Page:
Protesters yesterday staged a demonstration at the Central Taiwan Science Park in Taichung, demanding the immediate suspension of an expansion project for the park, which they said would aggravate air pollution and pose greater health risks.
Protesters and 41 environmental groups called for the suspension of the project and an overhaul of national development policies, saying that more than 20 percent of the nation’s science parks and industrial zones are underutilized, with the government not making good use of idle plots while rezoning a forest for the Taichung science park expansion.
The expansion was mainly based on a Taiwan Semiconductor Manufacturing Co (TSMC) project to build an 18-inch wafer plant on Dadu Mountain in Situn (西屯) and Daya (大雅) districts, with the plan passing an environmental impact assessment in February.
Photo: Tsai Shu-yuan, Taipei Times
Taichung-based environmentalist Tsai Chih-hao (蔡智豪) said the TSMC plan did not assess health risks in association with many carcinogenic pollutants, calling for an end to construction until proper assessments are completed.
Tsai demanded an apology from Taichung Mayor Lin Chia-lung (林佳龍) for Lin’s part in soliciting TSMC investment, which Tsai said put city residents at risk of pollution-related illness, adding that the number of adenocarcinomas of the lung — a major type of lung cancer — in the area has risen to become the highest rate in the nation due to the city’s deteriorating air quality.
Impersonating the mayor, Taiwan Healthy Air Action Alliance founder Yeh Guang-peng (葉光芃) delivered a mock apology, saying that Lin in 2012 pledged to remove highly polluting and energy-intensive industries from the city to reduce air pollution and bring back blue skies.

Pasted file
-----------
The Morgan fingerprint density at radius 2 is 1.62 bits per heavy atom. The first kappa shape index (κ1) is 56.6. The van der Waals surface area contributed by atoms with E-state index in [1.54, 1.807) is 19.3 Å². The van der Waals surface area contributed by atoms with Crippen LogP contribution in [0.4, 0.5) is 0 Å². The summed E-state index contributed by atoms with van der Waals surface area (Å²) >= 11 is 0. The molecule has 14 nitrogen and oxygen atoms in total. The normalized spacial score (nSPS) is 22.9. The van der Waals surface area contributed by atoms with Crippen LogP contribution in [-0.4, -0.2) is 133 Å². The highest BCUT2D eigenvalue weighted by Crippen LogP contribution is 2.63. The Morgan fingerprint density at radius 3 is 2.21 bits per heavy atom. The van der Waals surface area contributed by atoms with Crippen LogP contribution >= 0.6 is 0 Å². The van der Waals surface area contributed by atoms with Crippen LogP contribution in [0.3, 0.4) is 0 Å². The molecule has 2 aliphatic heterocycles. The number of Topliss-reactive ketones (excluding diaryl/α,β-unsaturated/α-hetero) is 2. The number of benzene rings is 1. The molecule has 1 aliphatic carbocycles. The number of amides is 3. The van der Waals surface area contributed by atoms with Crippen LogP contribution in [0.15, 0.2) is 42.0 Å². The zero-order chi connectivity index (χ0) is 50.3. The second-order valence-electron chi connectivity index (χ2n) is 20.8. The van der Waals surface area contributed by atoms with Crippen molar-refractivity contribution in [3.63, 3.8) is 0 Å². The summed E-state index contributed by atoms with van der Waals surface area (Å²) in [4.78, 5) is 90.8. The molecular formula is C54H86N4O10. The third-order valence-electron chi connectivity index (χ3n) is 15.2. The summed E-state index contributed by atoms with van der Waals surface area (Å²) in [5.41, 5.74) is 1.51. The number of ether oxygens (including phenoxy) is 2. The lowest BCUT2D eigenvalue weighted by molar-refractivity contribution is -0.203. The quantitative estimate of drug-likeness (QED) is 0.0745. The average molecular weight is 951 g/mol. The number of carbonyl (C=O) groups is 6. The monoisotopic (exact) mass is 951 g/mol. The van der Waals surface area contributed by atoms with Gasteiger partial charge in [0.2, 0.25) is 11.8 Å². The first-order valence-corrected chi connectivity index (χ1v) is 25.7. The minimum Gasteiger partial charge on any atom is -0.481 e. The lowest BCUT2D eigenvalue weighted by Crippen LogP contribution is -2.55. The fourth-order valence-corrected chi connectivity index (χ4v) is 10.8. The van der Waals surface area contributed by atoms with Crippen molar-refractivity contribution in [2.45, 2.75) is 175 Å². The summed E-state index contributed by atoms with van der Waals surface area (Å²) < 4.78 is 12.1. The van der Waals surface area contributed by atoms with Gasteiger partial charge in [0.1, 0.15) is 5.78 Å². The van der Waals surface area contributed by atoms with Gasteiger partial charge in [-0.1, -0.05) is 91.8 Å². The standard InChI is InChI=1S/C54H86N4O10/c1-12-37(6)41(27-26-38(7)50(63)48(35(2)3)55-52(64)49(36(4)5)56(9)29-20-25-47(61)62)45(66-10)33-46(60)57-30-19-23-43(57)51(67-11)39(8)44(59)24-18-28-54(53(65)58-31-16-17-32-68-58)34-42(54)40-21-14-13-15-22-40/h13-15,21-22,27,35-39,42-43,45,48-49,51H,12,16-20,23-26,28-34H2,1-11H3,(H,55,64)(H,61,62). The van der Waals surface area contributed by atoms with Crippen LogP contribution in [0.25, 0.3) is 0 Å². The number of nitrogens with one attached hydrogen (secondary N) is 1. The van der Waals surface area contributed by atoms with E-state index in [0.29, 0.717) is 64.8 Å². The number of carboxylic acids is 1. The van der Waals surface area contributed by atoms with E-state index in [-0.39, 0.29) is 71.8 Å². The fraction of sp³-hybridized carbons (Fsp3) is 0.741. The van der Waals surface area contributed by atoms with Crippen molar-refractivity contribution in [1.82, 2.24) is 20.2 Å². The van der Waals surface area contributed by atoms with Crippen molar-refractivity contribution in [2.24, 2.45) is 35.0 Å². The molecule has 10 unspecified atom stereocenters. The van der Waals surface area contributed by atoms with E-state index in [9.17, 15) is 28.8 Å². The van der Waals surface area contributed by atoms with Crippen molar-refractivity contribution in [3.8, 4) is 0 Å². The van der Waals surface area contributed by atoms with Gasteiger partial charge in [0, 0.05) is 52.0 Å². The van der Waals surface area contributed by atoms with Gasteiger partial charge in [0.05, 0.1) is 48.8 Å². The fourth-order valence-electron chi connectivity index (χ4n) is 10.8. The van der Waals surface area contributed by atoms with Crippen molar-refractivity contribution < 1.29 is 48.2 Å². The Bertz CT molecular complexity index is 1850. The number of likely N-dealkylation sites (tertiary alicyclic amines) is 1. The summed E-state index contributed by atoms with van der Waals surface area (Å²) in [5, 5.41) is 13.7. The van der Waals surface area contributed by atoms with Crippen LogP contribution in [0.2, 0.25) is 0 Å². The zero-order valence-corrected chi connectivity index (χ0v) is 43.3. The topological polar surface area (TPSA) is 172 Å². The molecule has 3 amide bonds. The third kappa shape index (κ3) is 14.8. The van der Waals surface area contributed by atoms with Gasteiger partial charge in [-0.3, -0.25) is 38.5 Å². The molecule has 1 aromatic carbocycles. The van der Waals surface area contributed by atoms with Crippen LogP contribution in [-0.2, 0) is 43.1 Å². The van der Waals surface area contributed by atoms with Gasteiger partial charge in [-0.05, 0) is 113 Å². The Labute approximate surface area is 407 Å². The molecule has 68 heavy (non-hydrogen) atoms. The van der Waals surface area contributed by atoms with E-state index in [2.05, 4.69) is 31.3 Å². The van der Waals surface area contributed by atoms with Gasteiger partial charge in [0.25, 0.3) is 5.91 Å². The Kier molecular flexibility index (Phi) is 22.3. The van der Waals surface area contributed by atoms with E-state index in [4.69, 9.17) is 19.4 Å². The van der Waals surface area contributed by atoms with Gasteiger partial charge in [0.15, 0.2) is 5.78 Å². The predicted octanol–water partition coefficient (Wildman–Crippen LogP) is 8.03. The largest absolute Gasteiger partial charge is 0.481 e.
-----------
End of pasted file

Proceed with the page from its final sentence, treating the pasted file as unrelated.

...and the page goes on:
Instead of blue sky, PM2.5 — airborne pollutants measuring 25 micrometers or less in diameter — is Lin’s legacy, Yeh said.
Taichung Veterans General Hospital respiratory physician Hsu Cheng-yuan (許正園) said each 10 microgram per cubic meter rise in PM2.5 is associated with an 8 percent increased risk of lung cancer morbidity, which, in terms of the population of Taichung, could lead to 220,000 residents being affected by the disease.
In a letter to TSMC chairman Morris Chang (張忠謀), who on Thursday said that power shortages and protests from environmentalists were the two major uncertainties for future investment in Taiwan, protesters said government-subsidized electricity for industrial development has cost the nation its environment and health, while residents and even TSMC employees, in addition to environmentalists, were among the protesters.
TSMC contributes to the condition of the sky and poisonous air in central Taiwan, the letter said.
Clean rooms in the company’s factories might be the only place where people could breathe clean air, it said, calling on the company to fulfill its corporate responsibility.
Protesters said they would be collecting signatures to launch a referendum on whether the expansion project should be discontinued.
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